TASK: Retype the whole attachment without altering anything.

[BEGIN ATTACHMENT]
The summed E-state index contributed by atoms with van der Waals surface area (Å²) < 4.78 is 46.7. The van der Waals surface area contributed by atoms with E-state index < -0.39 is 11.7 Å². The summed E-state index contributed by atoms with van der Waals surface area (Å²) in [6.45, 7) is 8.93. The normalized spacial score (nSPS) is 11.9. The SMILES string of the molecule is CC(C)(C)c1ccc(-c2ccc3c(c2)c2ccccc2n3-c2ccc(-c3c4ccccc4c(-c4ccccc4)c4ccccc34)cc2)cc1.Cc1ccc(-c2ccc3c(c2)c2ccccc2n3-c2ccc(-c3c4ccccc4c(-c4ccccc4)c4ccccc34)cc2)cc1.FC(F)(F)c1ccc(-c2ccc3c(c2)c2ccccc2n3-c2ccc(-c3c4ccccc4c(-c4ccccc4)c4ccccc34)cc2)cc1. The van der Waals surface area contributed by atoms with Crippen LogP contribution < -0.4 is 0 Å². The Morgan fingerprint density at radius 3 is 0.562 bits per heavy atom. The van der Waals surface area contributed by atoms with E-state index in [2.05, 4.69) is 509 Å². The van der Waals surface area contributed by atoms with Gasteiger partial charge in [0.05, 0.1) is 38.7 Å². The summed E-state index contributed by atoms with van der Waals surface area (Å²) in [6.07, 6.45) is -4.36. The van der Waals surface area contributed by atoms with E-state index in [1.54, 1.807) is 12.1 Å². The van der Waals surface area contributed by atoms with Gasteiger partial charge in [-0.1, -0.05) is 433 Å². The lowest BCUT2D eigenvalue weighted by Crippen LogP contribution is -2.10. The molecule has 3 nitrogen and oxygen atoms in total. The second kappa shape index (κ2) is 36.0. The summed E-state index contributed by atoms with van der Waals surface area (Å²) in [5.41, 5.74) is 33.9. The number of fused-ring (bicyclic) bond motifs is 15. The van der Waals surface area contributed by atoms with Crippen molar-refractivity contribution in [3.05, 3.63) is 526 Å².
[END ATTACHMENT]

The summed E-state index contributed by atoms with van der Waals surface area (Å²) < 4.78 is 46.7. The van der Waals surface area contributed by atoms with E-state index < -0.39 is 11.7 Å². The summed E-state index contributed by atoms with van der Waals surface area (Å²) in [6.45, 7) is 8.93. The normalized spacial score (nSPS) is 11.9. The SMILES string of the molecule is CC(C)(C)c1ccc(-c2ccc3c(c2)c2ccccc2n3-c2ccc(-c3c4ccccc4c(-c4ccccc4)c4ccccc34)cc2)cc1.Cc1ccc(-c2ccc3c(c2)c2ccccc2n3-c2ccc(-c3c4ccccc4c(-c4ccccc4)c4ccccc34)cc2)cc1.FC(F)(F)c1ccc(-c2ccc3c(c2)c2ccccc2n3-c2ccc(-c3c4ccccc4c(-c4ccccc4)c4ccccc34)cc2)cc1. The van der Waals surface area contributed by atoms with Crippen LogP contribution < -0.4 is 0 Å². The Morgan fingerprint density at radius 3 is 0.562 bits per heavy atom. The van der Waals surface area contributed by atoms with E-state index in [2.05, 4.69) is 509 Å². The van der Waals surface area contributed by atoms with Gasteiger partial charge in [0.05, 0.1) is 38.7 Å². The summed E-state index contributed by atoms with van der Waals surface area (Å²) in [6.07, 6.45) is -4.36. The van der Waals surface area contributed by atoms with E-state index in [1.54, 1.807) is 12.1 Å². The van der Waals surface area contributed by atoms with Gasteiger partial charge in [-0.1, -0.05) is 433 Å². The lowest BCUT2D eigenvalue weighted by Crippen LogP contribution is -2.10. The molecule has 3 nitrogen and oxygen atoms in total. The second kappa shape index (κ2) is 36.0. The summed E-state index contributed by atoms with van der Waals surface area (Å²) in [5.41, 5.74) is 33.9. The number of fused-ring (bicyclic) bond motifs is 15. The van der Waals surface area contributed by atoms with Crippen molar-refractivity contribution in [3.05, 3.63) is 526 Å².